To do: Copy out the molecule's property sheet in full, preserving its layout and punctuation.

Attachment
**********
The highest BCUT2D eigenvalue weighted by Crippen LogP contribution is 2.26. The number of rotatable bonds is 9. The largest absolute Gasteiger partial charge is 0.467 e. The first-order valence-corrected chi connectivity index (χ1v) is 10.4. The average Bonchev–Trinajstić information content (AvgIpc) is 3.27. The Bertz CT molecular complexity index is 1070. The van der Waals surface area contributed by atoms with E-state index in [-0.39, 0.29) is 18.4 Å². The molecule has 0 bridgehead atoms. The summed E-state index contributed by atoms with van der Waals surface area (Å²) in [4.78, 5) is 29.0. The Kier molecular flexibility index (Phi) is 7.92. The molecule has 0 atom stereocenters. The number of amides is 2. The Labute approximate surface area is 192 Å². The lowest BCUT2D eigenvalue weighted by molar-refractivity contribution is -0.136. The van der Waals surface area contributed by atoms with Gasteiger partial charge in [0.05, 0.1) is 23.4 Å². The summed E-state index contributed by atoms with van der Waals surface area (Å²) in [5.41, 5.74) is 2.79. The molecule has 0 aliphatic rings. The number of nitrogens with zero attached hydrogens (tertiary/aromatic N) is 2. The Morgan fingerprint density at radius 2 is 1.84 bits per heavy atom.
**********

The highest BCUT2D eigenvalue weighted by Crippen LogP contribution is 2.26. The number of rotatable bonds is 9. The largest absolute Gasteiger partial charge is 0.467 e. The first-order valence-corrected chi connectivity index (χ1v) is 10.4. The average Bonchev–Trinajstić information content (AvgIpc) is 3.27. The Bertz CT molecular complexity index is 1070. The van der Waals surface area contributed by atoms with E-state index in [-0.39, 0.29) is 18.4 Å². The molecule has 0 bridgehead atoms. The summed E-state index contributed by atoms with van der Waals surface area (Å²) in [4.78, 5) is 29.0. The Kier molecular flexibility index (Phi) is 7.92. The molecule has 0 atom stereocenters. The number of amides is 2. The Labute approximate surface area is 192 Å². The lowest BCUT2D eigenvalue weighted by molar-refractivity contribution is -0.136. The van der Waals surface area contributed by atoms with Gasteiger partial charge in [0.05, 0.1) is 23.4 Å². The summed E-state index contributed by atoms with van der Waals surface area (Å²) in [5.41, 5.74) is 2.79. The molecule has 0 aliphatic rings. The number of nitrogens with zero attached hydrogens (tertiary/aromatic N) is 2. The Morgan fingerprint density at radius 2 is 1.84 bits per heavy atom.